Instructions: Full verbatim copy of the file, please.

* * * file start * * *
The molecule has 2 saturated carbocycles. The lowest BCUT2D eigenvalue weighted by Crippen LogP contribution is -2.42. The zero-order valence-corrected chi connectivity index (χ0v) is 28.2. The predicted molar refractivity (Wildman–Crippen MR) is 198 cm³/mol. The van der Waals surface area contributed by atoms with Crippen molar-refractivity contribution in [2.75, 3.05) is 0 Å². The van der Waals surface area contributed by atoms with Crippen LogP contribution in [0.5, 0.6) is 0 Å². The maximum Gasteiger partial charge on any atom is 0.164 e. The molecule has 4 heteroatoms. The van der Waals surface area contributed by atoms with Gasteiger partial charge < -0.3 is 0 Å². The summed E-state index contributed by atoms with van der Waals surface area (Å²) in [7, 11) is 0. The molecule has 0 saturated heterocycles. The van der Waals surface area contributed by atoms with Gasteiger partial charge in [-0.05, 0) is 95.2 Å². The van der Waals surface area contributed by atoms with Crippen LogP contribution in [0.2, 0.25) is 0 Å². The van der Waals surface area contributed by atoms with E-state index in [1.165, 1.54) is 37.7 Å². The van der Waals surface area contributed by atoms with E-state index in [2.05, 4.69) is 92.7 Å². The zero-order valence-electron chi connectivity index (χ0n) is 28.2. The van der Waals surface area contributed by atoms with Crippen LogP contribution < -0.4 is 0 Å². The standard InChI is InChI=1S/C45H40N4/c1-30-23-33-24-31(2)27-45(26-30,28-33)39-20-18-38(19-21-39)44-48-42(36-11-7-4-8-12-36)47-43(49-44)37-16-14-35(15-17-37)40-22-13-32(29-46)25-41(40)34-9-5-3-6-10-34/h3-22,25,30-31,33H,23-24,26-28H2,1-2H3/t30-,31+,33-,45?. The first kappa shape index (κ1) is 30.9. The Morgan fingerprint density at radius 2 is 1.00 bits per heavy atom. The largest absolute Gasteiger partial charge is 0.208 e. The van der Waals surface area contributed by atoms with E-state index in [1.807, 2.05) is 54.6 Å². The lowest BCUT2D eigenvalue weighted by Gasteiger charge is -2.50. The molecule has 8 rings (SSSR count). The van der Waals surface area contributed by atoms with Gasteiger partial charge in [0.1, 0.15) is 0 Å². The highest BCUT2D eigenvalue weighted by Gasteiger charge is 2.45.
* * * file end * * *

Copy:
The molecule has 2 saturated carbocycles. The lowest BCUT2D eigenvalue weighted by Crippen LogP contribution is -2.42. The zero-order valence-corrected chi connectivity index (χ0v) is 28.2. The predicted molar refractivity (Wildman–Crippen MR) is 198 cm³/mol. The van der Waals surface area contributed by atoms with Crippen molar-refractivity contribution in [2.75, 3.05) is 0 Å². The van der Waals surface area contributed by atoms with Crippen LogP contribution in [0.5, 0.6) is 0 Å². The maximum Gasteiger partial charge on any atom is 0.164 e. The molecule has 4 heteroatoms. The van der Waals surface area contributed by atoms with Gasteiger partial charge < -0.3 is 0 Å². The summed E-state index contributed by atoms with van der Waals surface area (Å²) in [7, 11) is 0. The molecule has 0 saturated heterocycles. The van der Waals surface area contributed by atoms with Gasteiger partial charge in [-0.05, 0) is 95.2 Å². The van der Waals surface area contributed by atoms with Crippen LogP contribution in [0.2, 0.25) is 0 Å². The van der Waals surface area contributed by atoms with E-state index in [1.165, 1.54) is 37.7 Å². The van der Waals surface area contributed by atoms with E-state index in [2.05, 4.69) is 92.7 Å². The zero-order valence-electron chi connectivity index (χ0n) is 28.2. The van der Waals surface area contributed by atoms with Crippen LogP contribution < -0.4 is 0 Å². The standard InChI is InChI=1S/C45H40N4/c1-30-23-33-24-31(2)27-45(26-30,28-33)39-20-18-38(19-21-39)44-48-42(36-11-7-4-8-12-36)47-43(49-44)37-16-14-35(15-17-37)40-22-13-32(29-46)25-41(40)34-9-5-3-6-10-34/h3-22,25,30-31,33H,23-24,26-28H2,1-2H3/t30-,31+,33-,45?. The first kappa shape index (κ1) is 30.9. The Morgan fingerprint density at radius 2 is 1.00 bits per heavy atom. The largest absolute Gasteiger partial charge is 0.208 e. The van der Waals surface area contributed by atoms with E-state index in [1.807, 2.05) is 54.6 Å². The lowest BCUT2D eigenvalue weighted by Gasteiger charge is -2.50. The molecule has 8 rings (SSSR count). The van der Waals surface area contributed by atoms with Gasteiger partial charge in [0.1, 0.15) is 0 Å². The highest BCUT2D eigenvalue weighted by Gasteiger charge is 2.45.